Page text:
Electric Car Wave Offers Opening to Startups


"A potentially industry-changing David-vs.-Goliath battle."

General Electric's announcement that it will switch to battery power for half its huge sales and service fleet comes as good news for proponents of electric propulsion.

General Motors alone stands to pick up orders for at least 12,000 Volt plug-in hybrids in a deal that is likely to be much-discussed at the annual Los Angeles Auto Show, which opens this week.

Proponents of what industry insiders refer to as "electrification" see GE's move as just the breakthrough battery cars need. Fleet buyers, rather than retail, may be the force that gives the nascent green technology the momentum it needs to reach critical mass, said Robbie Diamond, CEO of the Electrification Coalition, a trade group.

"Fleet owners and operators," he said, following the GE announcement, can "lead the way in this transformation. . .to accelerate the development of electric vehicles.

In a potentially industry-changing David-vs.-Goliath battle, fledgling makers such as Amp, Aptera, Think, Tesla and Fisker, among others, are betting they can take on the well-funded giants who have long dominated the automotive market.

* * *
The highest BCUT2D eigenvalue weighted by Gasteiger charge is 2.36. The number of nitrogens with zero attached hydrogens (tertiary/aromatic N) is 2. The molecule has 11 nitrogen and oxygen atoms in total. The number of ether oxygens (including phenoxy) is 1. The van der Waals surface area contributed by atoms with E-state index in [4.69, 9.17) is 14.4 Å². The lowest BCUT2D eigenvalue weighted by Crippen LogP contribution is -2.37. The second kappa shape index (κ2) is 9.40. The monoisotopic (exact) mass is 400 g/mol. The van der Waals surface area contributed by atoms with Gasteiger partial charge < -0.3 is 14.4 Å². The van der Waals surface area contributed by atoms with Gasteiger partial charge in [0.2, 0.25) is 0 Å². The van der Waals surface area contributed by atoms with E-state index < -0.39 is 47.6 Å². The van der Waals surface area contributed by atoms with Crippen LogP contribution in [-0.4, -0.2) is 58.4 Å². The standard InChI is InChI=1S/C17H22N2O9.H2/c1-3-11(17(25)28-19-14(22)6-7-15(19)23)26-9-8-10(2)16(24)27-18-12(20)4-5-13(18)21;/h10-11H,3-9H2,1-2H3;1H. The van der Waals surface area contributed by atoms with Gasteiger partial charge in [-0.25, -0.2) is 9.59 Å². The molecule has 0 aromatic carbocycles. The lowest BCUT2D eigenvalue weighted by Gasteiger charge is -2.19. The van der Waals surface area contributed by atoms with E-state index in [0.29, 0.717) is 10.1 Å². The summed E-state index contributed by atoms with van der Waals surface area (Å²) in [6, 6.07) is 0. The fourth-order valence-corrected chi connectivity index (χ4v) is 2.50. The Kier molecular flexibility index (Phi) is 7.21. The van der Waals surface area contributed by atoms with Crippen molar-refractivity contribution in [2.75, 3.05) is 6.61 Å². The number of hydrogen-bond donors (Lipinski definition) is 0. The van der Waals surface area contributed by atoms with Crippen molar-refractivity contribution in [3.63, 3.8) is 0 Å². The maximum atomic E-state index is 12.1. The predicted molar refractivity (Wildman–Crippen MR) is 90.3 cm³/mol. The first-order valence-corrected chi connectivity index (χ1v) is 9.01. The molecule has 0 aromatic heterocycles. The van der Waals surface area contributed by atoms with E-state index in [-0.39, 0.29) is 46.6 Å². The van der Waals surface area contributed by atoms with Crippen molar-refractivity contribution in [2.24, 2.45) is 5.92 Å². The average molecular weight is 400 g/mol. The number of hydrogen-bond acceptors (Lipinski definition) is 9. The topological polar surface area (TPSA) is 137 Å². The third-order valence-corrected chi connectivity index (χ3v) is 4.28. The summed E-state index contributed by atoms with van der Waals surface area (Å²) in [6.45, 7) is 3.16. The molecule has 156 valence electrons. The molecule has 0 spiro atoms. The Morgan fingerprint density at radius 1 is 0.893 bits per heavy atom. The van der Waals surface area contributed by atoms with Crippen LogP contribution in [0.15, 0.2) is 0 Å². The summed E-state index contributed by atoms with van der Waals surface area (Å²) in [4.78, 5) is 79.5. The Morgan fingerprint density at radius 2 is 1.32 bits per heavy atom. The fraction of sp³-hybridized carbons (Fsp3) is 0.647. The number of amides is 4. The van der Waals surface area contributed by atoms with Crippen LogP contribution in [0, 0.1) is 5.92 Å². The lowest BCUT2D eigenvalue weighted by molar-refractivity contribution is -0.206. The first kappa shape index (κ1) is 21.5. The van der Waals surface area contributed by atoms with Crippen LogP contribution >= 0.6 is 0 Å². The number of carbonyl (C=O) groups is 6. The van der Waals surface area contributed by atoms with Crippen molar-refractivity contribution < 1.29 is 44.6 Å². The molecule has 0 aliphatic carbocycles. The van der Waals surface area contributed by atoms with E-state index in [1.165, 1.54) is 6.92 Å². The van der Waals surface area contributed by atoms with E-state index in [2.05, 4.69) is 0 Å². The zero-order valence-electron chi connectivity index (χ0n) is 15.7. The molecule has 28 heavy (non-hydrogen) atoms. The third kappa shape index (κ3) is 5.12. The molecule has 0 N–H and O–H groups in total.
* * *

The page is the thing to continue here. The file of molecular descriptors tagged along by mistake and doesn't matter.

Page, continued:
"It's the first time where that's been possible in more than a half-century," said Jim Taylor, a former General Motors executive.

Aaron Bragman, an automotive analyst with HIS Global Insight, says he remains skeptical about the viability of electric propulsion, overall, particularly when it comes to the consumer market. But there's a real potential among fleet buyers, he adds, who are more likely to have a clear understanding of their daily driving requirements—and a significant desire to curb fuel costs.

Which, if any, automaker will make the battery market pay off remains to be seen, and it's far too early to tell whether it will be David or Goliath who can claim victory.

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